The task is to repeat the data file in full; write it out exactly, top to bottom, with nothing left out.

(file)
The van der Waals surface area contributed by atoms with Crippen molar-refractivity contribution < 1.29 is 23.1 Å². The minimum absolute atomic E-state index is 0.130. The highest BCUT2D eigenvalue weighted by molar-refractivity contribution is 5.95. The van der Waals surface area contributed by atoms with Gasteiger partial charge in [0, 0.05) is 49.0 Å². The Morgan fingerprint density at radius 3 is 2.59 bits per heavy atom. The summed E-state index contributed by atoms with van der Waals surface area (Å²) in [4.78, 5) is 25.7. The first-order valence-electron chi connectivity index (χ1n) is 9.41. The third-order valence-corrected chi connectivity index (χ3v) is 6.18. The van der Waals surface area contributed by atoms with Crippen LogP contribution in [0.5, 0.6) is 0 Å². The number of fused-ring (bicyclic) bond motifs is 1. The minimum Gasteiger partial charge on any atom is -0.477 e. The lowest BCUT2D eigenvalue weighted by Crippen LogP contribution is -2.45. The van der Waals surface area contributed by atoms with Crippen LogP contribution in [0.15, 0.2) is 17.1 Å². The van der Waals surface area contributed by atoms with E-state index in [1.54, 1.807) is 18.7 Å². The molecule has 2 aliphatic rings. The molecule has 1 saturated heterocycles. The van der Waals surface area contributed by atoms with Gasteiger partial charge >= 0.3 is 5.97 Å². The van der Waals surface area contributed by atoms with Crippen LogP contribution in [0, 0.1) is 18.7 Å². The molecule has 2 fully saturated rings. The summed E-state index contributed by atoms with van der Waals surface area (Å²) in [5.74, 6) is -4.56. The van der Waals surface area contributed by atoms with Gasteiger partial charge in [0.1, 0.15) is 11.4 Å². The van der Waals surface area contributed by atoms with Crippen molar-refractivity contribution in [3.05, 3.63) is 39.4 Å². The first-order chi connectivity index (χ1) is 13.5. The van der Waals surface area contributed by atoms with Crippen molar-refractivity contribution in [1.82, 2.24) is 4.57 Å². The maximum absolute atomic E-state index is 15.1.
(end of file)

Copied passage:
The van der Waals surface area contributed by atoms with Crippen molar-refractivity contribution < 1.29 is 23.1 Å². The minimum absolute atomic E-state index is 0.130. The highest BCUT2D eigenvalue weighted by molar-refractivity contribution is 5.95. The van der Waals surface area contributed by atoms with Gasteiger partial charge in [0, 0.05) is 49.0 Å². The Morgan fingerprint density at radius 3 is 2.59 bits per heavy atom. The summed E-state index contributed by atoms with van der Waals surface area (Å²) in [4.78, 5) is 25.7. The first-order valence-electron chi connectivity index (χ1n) is 9.41. The third-order valence-corrected chi connectivity index (χ3v) is 6.18. The van der Waals surface area contributed by atoms with Crippen LogP contribution in [0.5, 0.6) is 0 Å². The number of fused-ring (bicyclic) bond motifs is 1. The minimum Gasteiger partial charge on any atom is -0.477 e. The lowest BCUT2D eigenvalue weighted by Crippen LogP contribution is -2.45. The van der Waals surface area contributed by atoms with Crippen LogP contribution in [0.15, 0.2) is 17.1 Å². The van der Waals surface area contributed by atoms with E-state index in [1.54, 1.807) is 18.7 Å². The molecule has 2 aliphatic rings. The molecule has 1 saturated heterocycles. The van der Waals surface area contributed by atoms with Gasteiger partial charge >= 0.3 is 5.97 Å². The van der Waals surface area contributed by atoms with Crippen LogP contribution in [0, 0.1) is 18.7 Å². The molecule has 2 fully saturated rings. The summed E-state index contributed by atoms with van der Waals surface area (Å²) in [5.74, 6) is -4.56. The van der Waals surface area contributed by atoms with Gasteiger partial charge in [0.1, 0.15) is 11.4 Å². The van der Waals surface area contributed by atoms with Crippen molar-refractivity contribution in [3.05, 3.63) is 39.4 Å². The first-order chi connectivity index (χ1) is 13.5. The van der Waals surface area contributed by atoms with Crippen molar-refractivity contribution in [1.82, 2.24) is 4.57 Å². The maximum absolute atomic E-state index is 15.1.